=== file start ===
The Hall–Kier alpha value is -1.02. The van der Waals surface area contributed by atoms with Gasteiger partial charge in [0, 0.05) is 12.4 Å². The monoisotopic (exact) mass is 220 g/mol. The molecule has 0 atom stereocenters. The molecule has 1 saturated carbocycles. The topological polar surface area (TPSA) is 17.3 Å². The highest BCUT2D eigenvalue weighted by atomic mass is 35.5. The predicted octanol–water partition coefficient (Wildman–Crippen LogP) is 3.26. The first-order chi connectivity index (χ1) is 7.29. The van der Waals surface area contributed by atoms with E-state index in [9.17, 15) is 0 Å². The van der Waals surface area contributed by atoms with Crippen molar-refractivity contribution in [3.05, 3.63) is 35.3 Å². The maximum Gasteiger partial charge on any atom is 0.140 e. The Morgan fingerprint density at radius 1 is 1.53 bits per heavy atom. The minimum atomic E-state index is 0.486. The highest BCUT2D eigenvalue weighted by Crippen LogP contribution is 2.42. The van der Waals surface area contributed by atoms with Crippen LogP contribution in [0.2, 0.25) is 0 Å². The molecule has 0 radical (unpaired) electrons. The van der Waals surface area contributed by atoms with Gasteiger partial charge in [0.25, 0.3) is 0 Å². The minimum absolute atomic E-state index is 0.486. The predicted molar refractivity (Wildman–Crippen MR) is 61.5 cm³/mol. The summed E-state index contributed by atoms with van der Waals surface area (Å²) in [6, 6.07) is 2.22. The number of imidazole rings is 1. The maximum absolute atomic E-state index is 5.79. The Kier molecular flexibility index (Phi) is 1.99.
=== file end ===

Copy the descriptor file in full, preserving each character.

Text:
The Hall–Kier alpha value is -1.02. The van der Waals surface area contributed by atoms with Gasteiger partial charge in [0, 0.05) is 12.4 Å². The monoisotopic (exact) mass is 220 g/mol. The molecule has 0 atom stereocenters. The molecule has 1 saturated carbocycles. The topological polar surface area (TPSA) is 17.3 Å². The highest BCUT2D eigenvalue weighted by atomic mass is 35.5. The predicted octanol–water partition coefficient (Wildman–Crippen LogP) is 3.26. The first-order chi connectivity index (χ1) is 7.29. The van der Waals surface area contributed by atoms with E-state index in [9.17, 15) is 0 Å². The van der Waals surface area contributed by atoms with Crippen molar-refractivity contribution in [3.05, 3.63) is 35.3 Å². The maximum Gasteiger partial charge on any atom is 0.140 e. The Morgan fingerprint density at radius 1 is 1.53 bits per heavy atom. The minimum atomic E-state index is 0.486. The highest BCUT2D eigenvalue weighted by Crippen LogP contribution is 2.42. The van der Waals surface area contributed by atoms with Crippen LogP contribution in [0.2, 0.25) is 0 Å². The molecule has 0 radical (unpaired) electrons. The van der Waals surface area contributed by atoms with Gasteiger partial charge in [0.25, 0.3) is 0 Å². The minimum absolute atomic E-state index is 0.486. The predicted molar refractivity (Wildman–Crippen MR) is 61.5 cm³/mol. The summed E-state index contributed by atoms with van der Waals surface area (Å²) in [6, 6.07) is 2.22. The number of imidazole rings is 1. The maximum absolute atomic E-state index is 5.79. The Kier molecular flexibility index (Phi) is 1.99.